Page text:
All across the EU, the Christmas Markets have historically been huge attractions. The economy normally takes a small hike for small and big businesses alike, however, this year Europe might be looking at a radical departure from this holiday tradition. If you’re in Europe or plan to travel there, there still seems to be hope for a few Christmas markets, and we’ll let you know what to expect at several of the most anticipated.
Even though countries like Italy, France and Germany have imposed strict protocols and allowed only scanty gatherings on terraces, the governments are trying their best to lift the morale of their citizens. The Croatian city of Rijeka has been decked up in holiday decorations just as usual but the stalls are socially distanced and the popular Santa Claus Train will not offer any rides this year.
The situation in Austria is far from uniform across the country— while some cities are moving forward with their Christmas traditions with extreme precautions in place, others have chosen to cancel events for the year. So far, the Christmas markets in Vienna have stayed on. The Viennese Dream Christmas Market began on November the 13th, and the Christmas Village at Belvedere Palace has been in full swing from November the 20th and will be celebrated till December the 26th 2020.
Salzburg has also been hosting its Christmas market in the city centre from November 19th,but unfortunately, Advent of the Villages, St. Leonhard Advent Market, Stern Advent and Winter Market, and the Advent Market at Hohenwerfen Castle have all been cancelled.
All across The United Kingdom, there have been many Christmas market cancellations. Even the famous Bristol Christmas market, Bournemouth Christmas Tree Wonderland, the Hyde Park Winter Wonderland in London and the Stratford-upon-Avon Christmas market stand cancelled. Earlier, the Edinburgh Christmas market had caused quite some controversy when the officials decided to proceed, but the festival has since gone digital.
The Christmas markets in Swansea and Cardiff are still scheduled to take place for now but in Wales, both the Winter Fair and the carol service at Aberglasney Gardens and Blaenavon Christmas market have been cancelled.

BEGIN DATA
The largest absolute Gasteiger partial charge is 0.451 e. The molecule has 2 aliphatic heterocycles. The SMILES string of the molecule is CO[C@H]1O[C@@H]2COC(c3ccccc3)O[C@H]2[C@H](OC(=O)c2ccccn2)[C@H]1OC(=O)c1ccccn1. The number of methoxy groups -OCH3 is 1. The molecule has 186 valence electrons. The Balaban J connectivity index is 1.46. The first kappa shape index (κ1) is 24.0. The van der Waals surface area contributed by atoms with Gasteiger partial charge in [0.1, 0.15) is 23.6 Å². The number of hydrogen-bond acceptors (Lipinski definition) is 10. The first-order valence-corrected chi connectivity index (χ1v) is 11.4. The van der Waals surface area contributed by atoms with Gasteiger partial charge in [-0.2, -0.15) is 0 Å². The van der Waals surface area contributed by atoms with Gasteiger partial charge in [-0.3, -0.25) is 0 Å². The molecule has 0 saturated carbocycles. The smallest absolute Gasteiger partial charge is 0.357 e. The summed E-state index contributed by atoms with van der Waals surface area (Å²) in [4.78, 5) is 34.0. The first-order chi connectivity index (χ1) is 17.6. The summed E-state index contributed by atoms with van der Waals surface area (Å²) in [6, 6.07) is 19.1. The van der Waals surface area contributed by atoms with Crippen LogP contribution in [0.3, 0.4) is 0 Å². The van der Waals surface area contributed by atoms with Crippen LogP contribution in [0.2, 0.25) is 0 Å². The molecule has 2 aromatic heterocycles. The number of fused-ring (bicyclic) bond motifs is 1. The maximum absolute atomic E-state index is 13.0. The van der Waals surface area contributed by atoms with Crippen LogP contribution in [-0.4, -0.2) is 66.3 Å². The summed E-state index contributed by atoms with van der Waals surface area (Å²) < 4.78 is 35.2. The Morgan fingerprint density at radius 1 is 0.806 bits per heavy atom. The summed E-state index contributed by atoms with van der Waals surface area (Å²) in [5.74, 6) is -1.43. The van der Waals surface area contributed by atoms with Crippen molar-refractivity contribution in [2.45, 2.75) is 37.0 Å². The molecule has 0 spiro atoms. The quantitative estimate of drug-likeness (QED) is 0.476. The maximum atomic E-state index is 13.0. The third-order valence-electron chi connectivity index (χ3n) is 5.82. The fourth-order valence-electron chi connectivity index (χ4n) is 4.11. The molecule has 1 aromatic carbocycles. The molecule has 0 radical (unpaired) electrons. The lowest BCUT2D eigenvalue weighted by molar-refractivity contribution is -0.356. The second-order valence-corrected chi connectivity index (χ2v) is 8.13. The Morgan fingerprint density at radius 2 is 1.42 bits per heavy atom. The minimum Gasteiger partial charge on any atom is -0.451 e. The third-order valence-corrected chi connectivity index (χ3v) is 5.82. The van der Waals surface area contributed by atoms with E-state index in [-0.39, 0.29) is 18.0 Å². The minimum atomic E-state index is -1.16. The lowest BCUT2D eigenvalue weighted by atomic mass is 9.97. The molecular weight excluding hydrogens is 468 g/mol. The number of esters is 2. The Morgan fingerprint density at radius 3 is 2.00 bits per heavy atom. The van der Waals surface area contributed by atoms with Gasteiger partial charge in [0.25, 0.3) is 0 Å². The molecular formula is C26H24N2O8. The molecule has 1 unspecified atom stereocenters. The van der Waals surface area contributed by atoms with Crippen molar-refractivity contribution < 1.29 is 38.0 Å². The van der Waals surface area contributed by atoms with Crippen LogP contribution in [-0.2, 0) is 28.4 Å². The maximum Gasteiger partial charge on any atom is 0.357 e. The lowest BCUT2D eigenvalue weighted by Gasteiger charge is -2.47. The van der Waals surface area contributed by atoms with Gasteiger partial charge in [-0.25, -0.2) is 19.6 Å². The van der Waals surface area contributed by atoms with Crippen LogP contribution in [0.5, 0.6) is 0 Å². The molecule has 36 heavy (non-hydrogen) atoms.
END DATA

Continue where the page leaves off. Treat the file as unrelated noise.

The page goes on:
One of the oldest and most famous holiday attractions in Italy is the Christmas market in Trento. Trento, sometimes referred to as “The City of Christmas”, will not hold its markets in 2020. Even the Christmas markets in Eggental, Glurns, Bolzano, Cimego, and Gröden have been cancelled. Nonetheless, the Christmas markets in Milan, Venice, and Florence seem to be proceeding but the officials are doing so with bated breath.
This year, for the first time in 73 years, the Nuremberg Christmas Market has been cancelled. It is one of Germany’s oldest (dating back to the 1600s) and it is not the only one to be shut down this year. Other major markets, including the Phantastischer Lichter Weihnachtsmarkt in Dortmund, the Cologne Christmas market, Dresden Christmas market, Frankfurt Christmas market, and Weihnachtsmarkt am Gendarmenmarkt in Berlin, were all called off.
Some smaller Christmas markets in Hamburg, Koblenz, Berlin, Franconia and other regions have planned to proceed, but in scaled-down versions. There will be fewer crowds and more space requirements to keep up with the socially distanced norm. These cities might get some more of the Christmas spirit since mulled wine and food stalls will be scattered throughout the cities.
The iconic Jardin des Tuileries Christmas market in Paris, has been cancelled, as have the Christmas markets in Lille, Grenoble, Province and Arras. However, some Christmas fairs in the Alsace region are scheduled to take place , including the Christmas market in Strasbourg, which is known as “The Capital of Christmas”.
After a lot of calculated decisions and backlash, Prague Christmas markets have been cancelled, but the decorations and atmosphere seem to have got a go ahead and will be there until January the 6th but with tightly maintained protocols. The citizens of Prague will still be able to enjoy the presence of the traditional Christmas tree in Old Town Square, but see none of the usual festive stalls surrounding it.
If you’re heading to Prague outside of the holiday season definitely be sure to check out one of the most comprehensive guides to the sights of the city that we’ve seen anywhere, here courtesy of the adventurous duo at ‘Etramping.com’.